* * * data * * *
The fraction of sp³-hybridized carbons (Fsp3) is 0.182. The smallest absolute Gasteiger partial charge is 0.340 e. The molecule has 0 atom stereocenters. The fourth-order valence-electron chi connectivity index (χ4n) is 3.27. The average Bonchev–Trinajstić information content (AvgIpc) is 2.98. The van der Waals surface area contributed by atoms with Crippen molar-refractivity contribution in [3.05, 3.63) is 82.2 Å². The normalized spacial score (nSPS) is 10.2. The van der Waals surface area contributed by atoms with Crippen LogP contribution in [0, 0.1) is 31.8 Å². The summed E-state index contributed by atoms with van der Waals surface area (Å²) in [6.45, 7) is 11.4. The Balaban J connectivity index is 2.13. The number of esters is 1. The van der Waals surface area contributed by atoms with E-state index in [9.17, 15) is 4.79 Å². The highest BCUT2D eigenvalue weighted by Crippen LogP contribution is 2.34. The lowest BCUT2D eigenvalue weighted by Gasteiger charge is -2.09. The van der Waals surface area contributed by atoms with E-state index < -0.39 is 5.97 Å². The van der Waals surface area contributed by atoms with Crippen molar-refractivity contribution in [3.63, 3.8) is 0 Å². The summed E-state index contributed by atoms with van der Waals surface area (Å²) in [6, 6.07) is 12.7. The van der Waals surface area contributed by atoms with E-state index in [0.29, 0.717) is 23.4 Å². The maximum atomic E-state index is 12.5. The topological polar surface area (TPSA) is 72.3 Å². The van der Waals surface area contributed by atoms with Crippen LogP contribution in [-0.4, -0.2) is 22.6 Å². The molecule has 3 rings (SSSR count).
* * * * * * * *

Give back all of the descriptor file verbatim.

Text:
The fraction of sp³-hybridized carbons (Fsp3) is 0.182. The smallest absolute Gasteiger partial charge is 0.340 e. The molecule has 0 atom stereocenters. The fourth-order valence-electron chi connectivity index (χ4n) is 3.27. The average Bonchev–Trinajstić information content (AvgIpc) is 2.98. The van der Waals surface area contributed by atoms with Crippen molar-refractivity contribution in [3.05, 3.63) is 82.2 Å². The normalized spacial score (nSPS) is 10.2. The van der Waals surface area contributed by atoms with Crippen LogP contribution in [0, 0.1) is 31.8 Å². The summed E-state index contributed by atoms with van der Waals surface area (Å²) in [6.45, 7) is 11.4. The Balaban J connectivity index is 2.13. The number of esters is 1. The van der Waals surface area contributed by atoms with E-state index in [9.17, 15) is 4.79 Å². The highest BCUT2D eigenvalue weighted by Crippen LogP contribution is 2.34. The lowest BCUT2D eigenvalue weighted by Gasteiger charge is -2.09. The van der Waals surface area contributed by atoms with E-state index < -0.39 is 5.97 Å². The van der Waals surface area contributed by atoms with Crippen molar-refractivity contribution in [3.63, 3.8) is 0 Å². The summed E-state index contributed by atoms with van der Waals surface area (Å²) in [6, 6.07) is 12.7. The van der Waals surface area contributed by atoms with E-state index in [0.29, 0.717) is 23.4 Å². The maximum atomic E-state index is 12.5. The topological polar surface area (TPSA) is 72.3 Å². The van der Waals surface area contributed by atoms with Crippen LogP contribution in [-0.4, -0.2) is 22.6 Å². The molecule has 3 rings (SSSR count).